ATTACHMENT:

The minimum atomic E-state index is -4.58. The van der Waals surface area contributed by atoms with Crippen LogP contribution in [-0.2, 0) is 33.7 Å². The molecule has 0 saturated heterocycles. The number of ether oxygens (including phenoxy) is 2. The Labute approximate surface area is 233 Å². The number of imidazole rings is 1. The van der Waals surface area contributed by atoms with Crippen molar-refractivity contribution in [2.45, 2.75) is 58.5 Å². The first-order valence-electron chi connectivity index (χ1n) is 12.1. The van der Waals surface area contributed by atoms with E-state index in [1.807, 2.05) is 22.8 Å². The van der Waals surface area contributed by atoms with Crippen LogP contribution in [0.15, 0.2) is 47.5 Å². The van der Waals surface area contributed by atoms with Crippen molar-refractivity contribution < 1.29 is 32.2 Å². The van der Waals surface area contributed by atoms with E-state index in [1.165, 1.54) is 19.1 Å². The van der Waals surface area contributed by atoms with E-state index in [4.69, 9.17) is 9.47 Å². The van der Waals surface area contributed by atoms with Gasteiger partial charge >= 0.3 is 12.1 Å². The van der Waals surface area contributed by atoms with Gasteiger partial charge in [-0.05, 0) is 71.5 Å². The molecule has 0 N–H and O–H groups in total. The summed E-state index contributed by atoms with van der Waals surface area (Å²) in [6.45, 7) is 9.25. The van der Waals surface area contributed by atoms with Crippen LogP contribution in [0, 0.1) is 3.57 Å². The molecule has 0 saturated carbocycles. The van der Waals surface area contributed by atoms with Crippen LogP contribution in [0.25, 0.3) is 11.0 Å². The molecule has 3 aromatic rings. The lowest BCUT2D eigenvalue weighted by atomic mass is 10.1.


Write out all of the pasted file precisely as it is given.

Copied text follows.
The minimum atomic E-state index is -4.58. The van der Waals surface area contributed by atoms with Crippen LogP contribution in [-0.2, 0) is 33.7 Å². The molecule has 0 saturated heterocycles. The number of ether oxygens (including phenoxy) is 2. The Labute approximate surface area is 233 Å². The number of imidazole rings is 1. The van der Waals surface area contributed by atoms with Crippen molar-refractivity contribution in [2.45, 2.75) is 58.5 Å². The first-order valence-electron chi connectivity index (χ1n) is 12.1. The van der Waals surface area contributed by atoms with E-state index in [1.807, 2.05) is 22.8 Å². The van der Waals surface area contributed by atoms with Crippen LogP contribution in [0.15, 0.2) is 47.5 Å². The van der Waals surface area contributed by atoms with Crippen molar-refractivity contribution < 1.29 is 32.2 Å². The van der Waals surface area contributed by atoms with E-state index in [1.165, 1.54) is 19.1 Å². The van der Waals surface area contributed by atoms with E-state index in [4.69, 9.17) is 9.47 Å². The van der Waals surface area contributed by atoms with Gasteiger partial charge >= 0.3 is 12.1 Å². The van der Waals surface area contributed by atoms with Gasteiger partial charge in [-0.05, 0) is 71.5 Å². The molecule has 0 N–H and O–H groups in total. The summed E-state index contributed by atoms with van der Waals surface area (Å²) in [6.45, 7) is 9.25. The van der Waals surface area contributed by atoms with Crippen LogP contribution in [0, 0.1) is 3.57 Å². The molecule has 0 saturated carbocycles. The van der Waals surface area contributed by atoms with Crippen LogP contribution in [0.25, 0.3) is 11.0 Å². The molecule has 3 aromatic rings. The lowest BCUT2D eigenvalue weighted by atomic mass is 10.1.